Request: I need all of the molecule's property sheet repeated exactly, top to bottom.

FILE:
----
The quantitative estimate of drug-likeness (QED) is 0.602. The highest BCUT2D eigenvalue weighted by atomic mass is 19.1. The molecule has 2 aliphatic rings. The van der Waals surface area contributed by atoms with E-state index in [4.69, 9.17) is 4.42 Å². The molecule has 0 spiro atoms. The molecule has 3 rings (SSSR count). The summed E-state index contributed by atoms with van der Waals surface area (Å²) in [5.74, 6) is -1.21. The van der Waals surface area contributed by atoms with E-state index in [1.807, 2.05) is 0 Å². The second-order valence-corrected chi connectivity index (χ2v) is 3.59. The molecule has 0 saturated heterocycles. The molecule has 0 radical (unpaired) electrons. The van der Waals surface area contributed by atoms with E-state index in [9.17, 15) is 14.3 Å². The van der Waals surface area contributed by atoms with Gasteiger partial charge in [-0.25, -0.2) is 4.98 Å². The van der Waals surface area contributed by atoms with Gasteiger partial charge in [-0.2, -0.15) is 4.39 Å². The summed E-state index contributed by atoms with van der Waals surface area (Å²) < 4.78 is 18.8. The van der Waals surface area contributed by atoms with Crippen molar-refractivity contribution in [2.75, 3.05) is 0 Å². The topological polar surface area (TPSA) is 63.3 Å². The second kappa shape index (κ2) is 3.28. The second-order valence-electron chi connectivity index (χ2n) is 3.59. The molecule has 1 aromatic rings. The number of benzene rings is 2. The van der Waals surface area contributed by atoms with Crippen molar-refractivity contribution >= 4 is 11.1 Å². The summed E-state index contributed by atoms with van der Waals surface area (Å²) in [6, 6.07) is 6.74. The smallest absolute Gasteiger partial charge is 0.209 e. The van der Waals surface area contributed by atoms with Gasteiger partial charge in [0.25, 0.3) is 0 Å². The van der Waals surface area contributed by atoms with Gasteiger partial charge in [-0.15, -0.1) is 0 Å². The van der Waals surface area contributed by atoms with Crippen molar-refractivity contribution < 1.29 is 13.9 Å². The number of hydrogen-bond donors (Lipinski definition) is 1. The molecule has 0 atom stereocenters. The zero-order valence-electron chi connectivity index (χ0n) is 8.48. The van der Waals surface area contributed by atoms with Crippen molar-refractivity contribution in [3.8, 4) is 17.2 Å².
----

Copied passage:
The quantitative estimate of drug-likeness (QED) is 0.602. The highest BCUT2D eigenvalue weighted by atomic mass is 19.1. The molecule has 2 aliphatic rings. The van der Waals surface area contributed by atoms with E-state index in [4.69, 9.17) is 4.42 Å². The molecule has 0 spiro atoms. The molecule has 3 rings (SSSR count). The summed E-state index contributed by atoms with van der Waals surface area (Å²) in [5.74, 6) is -1.21. The van der Waals surface area contributed by atoms with E-state index in [1.807, 2.05) is 0 Å². The second-order valence-corrected chi connectivity index (χ2v) is 3.59. The molecule has 0 saturated heterocycles. The molecule has 0 radical (unpaired) electrons. The van der Waals surface area contributed by atoms with E-state index in [9.17, 15) is 14.3 Å². The van der Waals surface area contributed by atoms with Gasteiger partial charge in [-0.25, -0.2) is 4.98 Å². The van der Waals surface area contributed by atoms with Gasteiger partial charge in [-0.2, -0.15) is 4.39 Å². The summed E-state index contributed by atoms with van der Waals surface area (Å²) < 4.78 is 18.8. The van der Waals surface area contributed by atoms with Crippen molar-refractivity contribution in [2.75, 3.05) is 0 Å². The topological polar surface area (TPSA) is 63.3 Å². The second kappa shape index (κ2) is 3.28. The second-order valence-electron chi connectivity index (χ2n) is 3.59. The molecule has 1 aromatic rings. The number of benzene rings is 2. The van der Waals surface area contributed by atoms with Crippen molar-refractivity contribution >= 4 is 11.1 Å². The summed E-state index contributed by atoms with van der Waals surface area (Å²) in [6, 6.07) is 6.74. The smallest absolute Gasteiger partial charge is 0.209 e. The van der Waals surface area contributed by atoms with Gasteiger partial charge in [0.25, 0.3) is 0 Å². The van der Waals surface area contributed by atoms with Gasteiger partial charge in [-0.15, -0.1) is 0 Å². The van der Waals surface area contributed by atoms with Crippen molar-refractivity contribution < 1.29 is 13.9 Å². The number of hydrogen-bond donors (Lipinski definition) is 1. The molecule has 0 atom stereocenters. The zero-order valence-electron chi connectivity index (χ0n) is 8.48. The van der Waals surface area contributed by atoms with Crippen molar-refractivity contribution in [3.8, 4) is 17.2 Å².